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After soaring Friday on a

Business Week

report that several companies were interested in acquiring it, shares of

American Express


were in a downswing today following a profit warning from the company.

Not only is the stock getting hammered, the prices for call options which soared on Friday were falling sharply today, leaving those who bought calls on Friday likely feeling pretty lousy. For more on the AmEx situation from Friday, check out

Eileen Kinsella's

piece. The stock was down 5.5%, or $2.27, to $39.03.

This morning, AmEx said it expects first-quarter earnings per share to be 18% below the 48 cents a share it earned in the year-ago period. The

Thomson Financial/First Call

17-analyst estimate called for the company to earn 51 cents a share. The company said the decline is expected to reflect pretax losses of about $185 million from the writedown and sale of certain high-yield securities held in the investment portfolio of its

American Express Financial Advisors

unit. These writedowns will rise markedly from $18 million, pretax in the first quarter of last year.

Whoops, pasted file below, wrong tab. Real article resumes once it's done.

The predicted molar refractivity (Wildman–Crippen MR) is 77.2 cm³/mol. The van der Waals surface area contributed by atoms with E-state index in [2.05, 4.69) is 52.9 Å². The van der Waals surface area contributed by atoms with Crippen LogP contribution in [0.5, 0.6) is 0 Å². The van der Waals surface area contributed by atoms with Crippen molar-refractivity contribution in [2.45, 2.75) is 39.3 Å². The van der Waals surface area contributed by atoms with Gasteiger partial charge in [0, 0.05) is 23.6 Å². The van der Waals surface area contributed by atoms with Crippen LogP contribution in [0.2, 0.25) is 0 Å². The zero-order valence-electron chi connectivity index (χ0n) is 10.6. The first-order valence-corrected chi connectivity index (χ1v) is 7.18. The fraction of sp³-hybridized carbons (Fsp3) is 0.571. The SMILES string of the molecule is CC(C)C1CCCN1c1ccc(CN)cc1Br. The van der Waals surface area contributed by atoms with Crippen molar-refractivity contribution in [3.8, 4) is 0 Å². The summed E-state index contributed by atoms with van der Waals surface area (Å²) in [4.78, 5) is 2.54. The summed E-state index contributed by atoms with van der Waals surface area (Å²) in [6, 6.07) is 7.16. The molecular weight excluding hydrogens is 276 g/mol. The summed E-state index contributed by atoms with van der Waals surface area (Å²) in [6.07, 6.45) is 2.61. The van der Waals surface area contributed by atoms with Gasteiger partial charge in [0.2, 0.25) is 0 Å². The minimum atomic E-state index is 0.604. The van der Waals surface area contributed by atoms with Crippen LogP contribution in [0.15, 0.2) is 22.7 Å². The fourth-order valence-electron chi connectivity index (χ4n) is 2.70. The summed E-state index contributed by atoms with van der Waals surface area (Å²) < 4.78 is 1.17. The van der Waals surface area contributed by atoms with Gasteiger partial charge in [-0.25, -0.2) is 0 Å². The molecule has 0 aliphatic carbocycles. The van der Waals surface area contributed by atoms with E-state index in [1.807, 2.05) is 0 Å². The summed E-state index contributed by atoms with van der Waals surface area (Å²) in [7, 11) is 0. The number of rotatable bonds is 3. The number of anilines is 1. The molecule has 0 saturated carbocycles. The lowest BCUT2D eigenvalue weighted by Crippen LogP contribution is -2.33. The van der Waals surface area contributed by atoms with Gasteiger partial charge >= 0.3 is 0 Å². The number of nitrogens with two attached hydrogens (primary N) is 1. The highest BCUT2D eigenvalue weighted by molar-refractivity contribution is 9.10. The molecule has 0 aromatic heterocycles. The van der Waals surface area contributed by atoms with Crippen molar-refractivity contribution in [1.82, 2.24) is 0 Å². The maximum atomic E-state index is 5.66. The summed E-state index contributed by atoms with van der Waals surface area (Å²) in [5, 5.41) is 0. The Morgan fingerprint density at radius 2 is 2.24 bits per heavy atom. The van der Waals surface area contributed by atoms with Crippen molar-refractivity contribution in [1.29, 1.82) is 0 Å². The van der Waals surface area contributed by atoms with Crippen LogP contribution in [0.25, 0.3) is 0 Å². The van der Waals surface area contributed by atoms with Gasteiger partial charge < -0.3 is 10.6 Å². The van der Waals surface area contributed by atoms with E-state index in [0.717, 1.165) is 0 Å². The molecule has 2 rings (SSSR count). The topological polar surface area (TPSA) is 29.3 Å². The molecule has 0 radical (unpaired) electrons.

The company pointed out that earlier this year, it projected full-year 2001 earnings growth to be at the low end of its 12% to 15% target range.

Volume in the AmEx options soared Friday after

Business Week's

Inside Wall Street column cited the company as a potential takeover target. As a result, more than 25,000 call options traded Friday, far surpassing AmEx's average daily options volume of 7,869, according to

McMillan Analysis


That speculation also drove up prices of some key American Express call options. The April 40 calls closed at 2.95 ($295) on Friday, but today were trading down to 1.40 ($140) on the

Chicago Board Options Exchange

. The price of the April 42 1/2 calls also collapsed, falling from a Friday close of 1.80 ($180) to around 0.85 ($85) this morning.

Volume was light in those options today.

Speaking of light volume, some market watchers said activity in the market was lean as traders wait for a good reason to jump into the market.

"No one's doing anything now," said Tim Biggam, chief option strategist at

Man Financial

. He said the cash keeps building up as people are hoping for a piece of good news. He said people who were nibbling when, say the


was at 2100, aren't doing that now.

"Nobody wants to be the first guy in," he said.